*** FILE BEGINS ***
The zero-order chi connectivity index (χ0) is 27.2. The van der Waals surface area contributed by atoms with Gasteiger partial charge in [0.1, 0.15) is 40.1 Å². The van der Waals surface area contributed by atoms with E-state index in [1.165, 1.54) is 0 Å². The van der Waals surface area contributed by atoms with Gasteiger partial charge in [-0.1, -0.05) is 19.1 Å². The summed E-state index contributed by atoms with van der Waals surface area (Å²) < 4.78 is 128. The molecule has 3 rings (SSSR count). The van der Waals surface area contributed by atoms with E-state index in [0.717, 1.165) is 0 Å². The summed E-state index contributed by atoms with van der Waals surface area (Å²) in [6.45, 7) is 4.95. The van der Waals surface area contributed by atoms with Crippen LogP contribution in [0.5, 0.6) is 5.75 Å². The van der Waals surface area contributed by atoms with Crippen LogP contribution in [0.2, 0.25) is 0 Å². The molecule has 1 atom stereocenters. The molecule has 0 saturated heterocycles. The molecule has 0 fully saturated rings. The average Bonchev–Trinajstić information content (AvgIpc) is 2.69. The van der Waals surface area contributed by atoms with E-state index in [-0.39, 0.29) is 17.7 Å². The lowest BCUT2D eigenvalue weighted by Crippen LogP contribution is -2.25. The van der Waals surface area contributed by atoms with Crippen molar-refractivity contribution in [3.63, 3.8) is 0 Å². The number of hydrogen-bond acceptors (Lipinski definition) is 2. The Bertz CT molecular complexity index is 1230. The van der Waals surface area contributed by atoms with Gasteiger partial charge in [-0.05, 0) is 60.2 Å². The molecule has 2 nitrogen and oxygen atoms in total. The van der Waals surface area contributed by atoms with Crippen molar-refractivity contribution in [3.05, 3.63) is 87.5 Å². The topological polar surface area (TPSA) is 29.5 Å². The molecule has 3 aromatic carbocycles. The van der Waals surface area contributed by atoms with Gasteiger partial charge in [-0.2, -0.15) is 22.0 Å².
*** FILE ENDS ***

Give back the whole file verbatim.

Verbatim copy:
The zero-order chi connectivity index (χ0) is 27.2. The van der Waals surface area contributed by atoms with Gasteiger partial charge in [0.1, 0.15) is 40.1 Å². The van der Waals surface area contributed by atoms with E-state index in [1.165, 1.54) is 0 Å². The van der Waals surface area contributed by atoms with Gasteiger partial charge in [-0.1, -0.05) is 19.1 Å². The summed E-state index contributed by atoms with van der Waals surface area (Å²) < 4.78 is 128. The molecule has 3 rings (SSSR count). The van der Waals surface area contributed by atoms with E-state index in [0.717, 1.165) is 0 Å². The summed E-state index contributed by atoms with van der Waals surface area (Å²) in [6.45, 7) is 4.95. The van der Waals surface area contributed by atoms with Crippen LogP contribution in [0.5, 0.6) is 5.75 Å². The van der Waals surface area contributed by atoms with Crippen LogP contribution in [0.2, 0.25) is 0 Å². The molecule has 1 atom stereocenters. The molecule has 0 saturated heterocycles. The molecule has 0 fully saturated rings. The average Bonchev–Trinajstić information content (AvgIpc) is 2.69. The van der Waals surface area contributed by atoms with E-state index in [-0.39, 0.29) is 17.7 Å². The lowest BCUT2D eigenvalue weighted by Crippen LogP contribution is -2.25. The van der Waals surface area contributed by atoms with Crippen molar-refractivity contribution in [3.63, 3.8) is 0 Å². The number of hydrogen-bond acceptors (Lipinski definition) is 2. The Bertz CT molecular complexity index is 1230. The van der Waals surface area contributed by atoms with Gasteiger partial charge in [-0.05, 0) is 60.2 Å². The molecule has 2 nitrogen and oxygen atoms in total. The van der Waals surface area contributed by atoms with Crippen molar-refractivity contribution in [3.05, 3.63) is 87.5 Å². The topological polar surface area (TPSA) is 29.5 Å². The molecule has 3 aromatic carbocycles. The van der Waals surface area contributed by atoms with Gasteiger partial charge in [-0.2, -0.15) is 22.0 Å².